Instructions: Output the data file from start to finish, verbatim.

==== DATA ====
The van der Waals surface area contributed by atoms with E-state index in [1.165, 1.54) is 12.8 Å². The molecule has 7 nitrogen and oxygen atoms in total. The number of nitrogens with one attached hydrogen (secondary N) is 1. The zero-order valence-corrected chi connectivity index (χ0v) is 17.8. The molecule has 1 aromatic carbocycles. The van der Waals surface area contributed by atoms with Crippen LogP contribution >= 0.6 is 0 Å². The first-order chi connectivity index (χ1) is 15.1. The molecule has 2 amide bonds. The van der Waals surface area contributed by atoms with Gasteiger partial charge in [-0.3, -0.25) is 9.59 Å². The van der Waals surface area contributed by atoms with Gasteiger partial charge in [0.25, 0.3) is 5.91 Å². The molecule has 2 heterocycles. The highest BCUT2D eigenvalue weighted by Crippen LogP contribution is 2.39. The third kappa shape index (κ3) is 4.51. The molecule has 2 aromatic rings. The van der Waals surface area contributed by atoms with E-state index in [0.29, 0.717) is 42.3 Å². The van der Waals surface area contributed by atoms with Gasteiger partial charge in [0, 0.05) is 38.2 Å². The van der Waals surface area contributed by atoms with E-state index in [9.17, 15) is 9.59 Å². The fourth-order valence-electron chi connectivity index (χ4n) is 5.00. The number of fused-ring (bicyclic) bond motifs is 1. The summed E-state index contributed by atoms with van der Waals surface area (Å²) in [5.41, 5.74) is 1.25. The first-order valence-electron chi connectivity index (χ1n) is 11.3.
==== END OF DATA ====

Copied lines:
The van der Waals surface area contributed by atoms with E-state index in [1.165, 1.54) is 12.8 Å². The molecule has 7 nitrogen and oxygen atoms in total. The number of nitrogens with one attached hydrogen (secondary N) is 1. The zero-order valence-corrected chi connectivity index (χ0v) is 17.8. The molecule has 1 aromatic carbocycles. The van der Waals surface area contributed by atoms with Crippen LogP contribution >= 0.6 is 0 Å². The first-order chi connectivity index (χ1) is 15.1. The molecule has 2 amide bonds. The van der Waals surface area contributed by atoms with Gasteiger partial charge in [-0.3, -0.25) is 9.59 Å². The van der Waals surface area contributed by atoms with Gasteiger partial charge in [0.25, 0.3) is 5.91 Å². The molecule has 2 heterocycles. The highest BCUT2D eigenvalue weighted by Crippen LogP contribution is 2.39. The third kappa shape index (κ3) is 4.51. The molecule has 2 aromatic rings. The van der Waals surface area contributed by atoms with E-state index in [0.29, 0.717) is 42.3 Å². The van der Waals surface area contributed by atoms with Gasteiger partial charge in [0, 0.05) is 38.2 Å². The van der Waals surface area contributed by atoms with E-state index in [9.17, 15) is 9.59 Å². The fourth-order valence-electron chi connectivity index (χ4n) is 5.00. The number of fused-ring (bicyclic) bond motifs is 1. The summed E-state index contributed by atoms with van der Waals surface area (Å²) in [5.41, 5.74) is 1.25. The first-order valence-electron chi connectivity index (χ1n) is 11.3.